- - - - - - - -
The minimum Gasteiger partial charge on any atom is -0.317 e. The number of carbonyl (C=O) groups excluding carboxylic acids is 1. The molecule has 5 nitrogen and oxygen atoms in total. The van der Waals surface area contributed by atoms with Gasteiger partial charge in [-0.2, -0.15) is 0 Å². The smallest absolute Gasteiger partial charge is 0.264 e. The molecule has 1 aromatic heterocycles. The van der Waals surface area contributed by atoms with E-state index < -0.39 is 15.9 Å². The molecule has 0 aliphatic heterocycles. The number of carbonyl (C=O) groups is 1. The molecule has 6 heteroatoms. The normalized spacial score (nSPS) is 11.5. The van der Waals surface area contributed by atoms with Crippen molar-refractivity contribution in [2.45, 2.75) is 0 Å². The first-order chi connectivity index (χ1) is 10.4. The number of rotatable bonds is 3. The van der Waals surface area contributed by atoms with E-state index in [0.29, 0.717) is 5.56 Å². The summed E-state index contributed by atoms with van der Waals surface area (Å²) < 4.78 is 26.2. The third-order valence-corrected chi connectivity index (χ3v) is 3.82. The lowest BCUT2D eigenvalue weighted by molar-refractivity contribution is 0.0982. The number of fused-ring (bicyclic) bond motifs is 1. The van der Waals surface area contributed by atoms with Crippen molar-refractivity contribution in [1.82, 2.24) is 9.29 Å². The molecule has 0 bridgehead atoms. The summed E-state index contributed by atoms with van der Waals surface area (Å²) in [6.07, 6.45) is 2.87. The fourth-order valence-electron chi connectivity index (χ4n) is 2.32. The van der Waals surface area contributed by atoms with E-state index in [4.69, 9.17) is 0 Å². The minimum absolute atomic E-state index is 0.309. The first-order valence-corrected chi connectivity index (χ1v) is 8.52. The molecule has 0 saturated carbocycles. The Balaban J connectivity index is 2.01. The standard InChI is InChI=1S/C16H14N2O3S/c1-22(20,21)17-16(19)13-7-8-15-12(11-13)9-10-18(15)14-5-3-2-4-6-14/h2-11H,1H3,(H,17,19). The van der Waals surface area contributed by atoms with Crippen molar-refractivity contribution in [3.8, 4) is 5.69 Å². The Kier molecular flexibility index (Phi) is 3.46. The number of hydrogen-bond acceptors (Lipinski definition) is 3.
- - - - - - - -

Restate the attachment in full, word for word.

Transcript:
The minimum Gasteiger partial charge on any atom is -0.317 e. The number of carbonyl (C=O) groups excluding carboxylic acids is 1. The molecule has 5 nitrogen and oxygen atoms in total. The van der Waals surface area contributed by atoms with Gasteiger partial charge in [-0.2, -0.15) is 0 Å². The smallest absolute Gasteiger partial charge is 0.264 e. The molecule has 1 aromatic heterocycles. The van der Waals surface area contributed by atoms with E-state index < -0.39 is 15.9 Å². The molecule has 0 aliphatic heterocycles. The number of carbonyl (C=O) groups is 1. The molecule has 6 heteroatoms. The normalized spacial score (nSPS) is 11.5. The van der Waals surface area contributed by atoms with Crippen molar-refractivity contribution in [2.45, 2.75) is 0 Å². The first-order chi connectivity index (χ1) is 10.4. The number of rotatable bonds is 3. The van der Waals surface area contributed by atoms with E-state index in [0.29, 0.717) is 5.56 Å². The summed E-state index contributed by atoms with van der Waals surface area (Å²) < 4.78 is 26.2. The third-order valence-corrected chi connectivity index (χ3v) is 3.82. The lowest BCUT2D eigenvalue weighted by molar-refractivity contribution is 0.0982. The number of fused-ring (bicyclic) bond motifs is 1. The van der Waals surface area contributed by atoms with Crippen molar-refractivity contribution in [1.82, 2.24) is 9.29 Å². The molecule has 0 bridgehead atoms. The summed E-state index contributed by atoms with van der Waals surface area (Å²) in [6.07, 6.45) is 2.87. The fourth-order valence-electron chi connectivity index (χ4n) is 2.32. The van der Waals surface area contributed by atoms with E-state index in [4.69, 9.17) is 0 Å². The minimum absolute atomic E-state index is 0.309. The first-order valence-corrected chi connectivity index (χ1v) is 8.52. The molecule has 0 saturated carbocycles. The Balaban J connectivity index is 2.01. The standard InChI is InChI=1S/C16H14N2O3S/c1-22(20,21)17-16(19)13-7-8-15-12(11-13)9-10-18(15)14-5-3-2-4-6-14/h2-11H,1H3,(H,17,19). The van der Waals surface area contributed by atoms with Crippen molar-refractivity contribution in [3.8, 4) is 5.69 Å². The Kier molecular flexibility index (Phi) is 3.46. The number of hydrogen-bond acceptors (Lipinski definition) is 3.